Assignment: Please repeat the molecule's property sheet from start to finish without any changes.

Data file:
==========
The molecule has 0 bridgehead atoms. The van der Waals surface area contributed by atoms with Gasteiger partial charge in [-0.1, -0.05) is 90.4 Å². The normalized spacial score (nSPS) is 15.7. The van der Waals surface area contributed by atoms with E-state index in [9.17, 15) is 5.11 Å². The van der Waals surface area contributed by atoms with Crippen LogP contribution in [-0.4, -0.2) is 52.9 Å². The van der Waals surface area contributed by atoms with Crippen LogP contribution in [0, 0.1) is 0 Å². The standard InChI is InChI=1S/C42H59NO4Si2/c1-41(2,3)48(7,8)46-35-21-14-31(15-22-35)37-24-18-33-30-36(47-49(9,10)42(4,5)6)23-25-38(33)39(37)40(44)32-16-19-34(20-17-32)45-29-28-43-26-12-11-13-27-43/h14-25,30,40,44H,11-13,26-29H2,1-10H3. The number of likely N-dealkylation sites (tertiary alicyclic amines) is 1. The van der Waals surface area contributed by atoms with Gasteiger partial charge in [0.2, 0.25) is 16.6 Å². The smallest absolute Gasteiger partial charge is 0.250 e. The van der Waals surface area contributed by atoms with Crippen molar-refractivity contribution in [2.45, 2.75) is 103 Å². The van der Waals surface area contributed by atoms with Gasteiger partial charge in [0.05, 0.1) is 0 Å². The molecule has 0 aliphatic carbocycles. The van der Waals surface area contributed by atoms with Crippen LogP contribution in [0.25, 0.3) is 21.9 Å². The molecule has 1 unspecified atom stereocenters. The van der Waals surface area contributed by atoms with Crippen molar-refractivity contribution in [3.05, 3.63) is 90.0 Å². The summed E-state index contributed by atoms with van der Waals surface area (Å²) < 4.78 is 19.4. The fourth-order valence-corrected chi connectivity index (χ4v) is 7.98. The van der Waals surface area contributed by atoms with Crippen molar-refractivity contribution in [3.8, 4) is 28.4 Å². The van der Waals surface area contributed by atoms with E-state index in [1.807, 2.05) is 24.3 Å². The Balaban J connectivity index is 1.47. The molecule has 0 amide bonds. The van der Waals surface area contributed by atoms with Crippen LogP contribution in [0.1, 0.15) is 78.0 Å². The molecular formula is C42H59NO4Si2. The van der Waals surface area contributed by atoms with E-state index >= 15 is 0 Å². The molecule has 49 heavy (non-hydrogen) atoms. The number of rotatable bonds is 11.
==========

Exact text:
The molecule has 0 bridgehead atoms. The van der Waals surface area contributed by atoms with Gasteiger partial charge in [-0.1, -0.05) is 90.4 Å². The normalized spacial score (nSPS) is 15.7. The van der Waals surface area contributed by atoms with E-state index in [9.17, 15) is 5.11 Å². The van der Waals surface area contributed by atoms with Crippen LogP contribution in [-0.4, -0.2) is 52.9 Å². The van der Waals surface area contributed by atoms with Crippen LogP contribution in [0, 0.1) is 0 Å². The standard InChI is InChI=1S/C42H59NO4Si2/c1-41(2,3)48(7,8)46-35-21-14-31(15-22-35)37-24-18-33-30-36(47-49(9,10)42(4,5)6)23-25-38(33)39(37)40(44)32-16-19-34(20-17-32)45-29-28-43-26-12-11-13-27-43/h14-25,30,40,44H,11-13,26-29H2,1-10H3. The number of likely N-dealkylation sites (tertiary alicyclic amines) is 1. The van der Waals surface area contributed by atoms with Gasteiger partial charge in [0.2, 0.25) is 16.6 Å². The smallest absolute Gasteiger partial charge is 0.250 e. The van der Waals surface area contributed by atoms with Crippen molar-refractivity contribution in [2.45, 2.75) is 103 Å². The van der Waals surface area contributed by atoms with Gasteiger partial charge in [0.05, 0.1) is 0 Å². The molecule has 0 aliphatic carbocycles. The van der Waals surface area contributed by atoms with Crippen LogP contribution in [0.25, 0.3) is 21.9 Å². The molecule has 1 unspecified atom stereocenters. The van der Waals surface area contributed by atoms with Crippen molar-refractivity contribution in [3.05, 3.63) is 90.0 Å². The summed E-state index contributed by atoms with van der Waals surface area (Å²) < 4.78 is 19.4. The fourth-order valence-corrected chi connectivity index (χ4v) is 7.98. The van der Waals surface area contributed by atoms with Crippen molar-refractivity contribution in [3.8, 4) is 28.4 Å². The van der Waals surface area contributed by atoms with E-state index in [1.807, 2.05) is 24.3 Å². The Balaban J connectivity index is 1.47. The molecule has 0 amide bonds. The van der Waals surface area contributed by atoms with Crippen LogP contribution in [0.1, 0.15) is 78.0 Å². The molecular formula is C42H59NO4Si2. The van der Waals surface area contributed by atoms with E-state index >= 15 is 0 Å². The molecule has 49 heavy (non-hydrogen) atoms. The number of rotatable bonds is 11.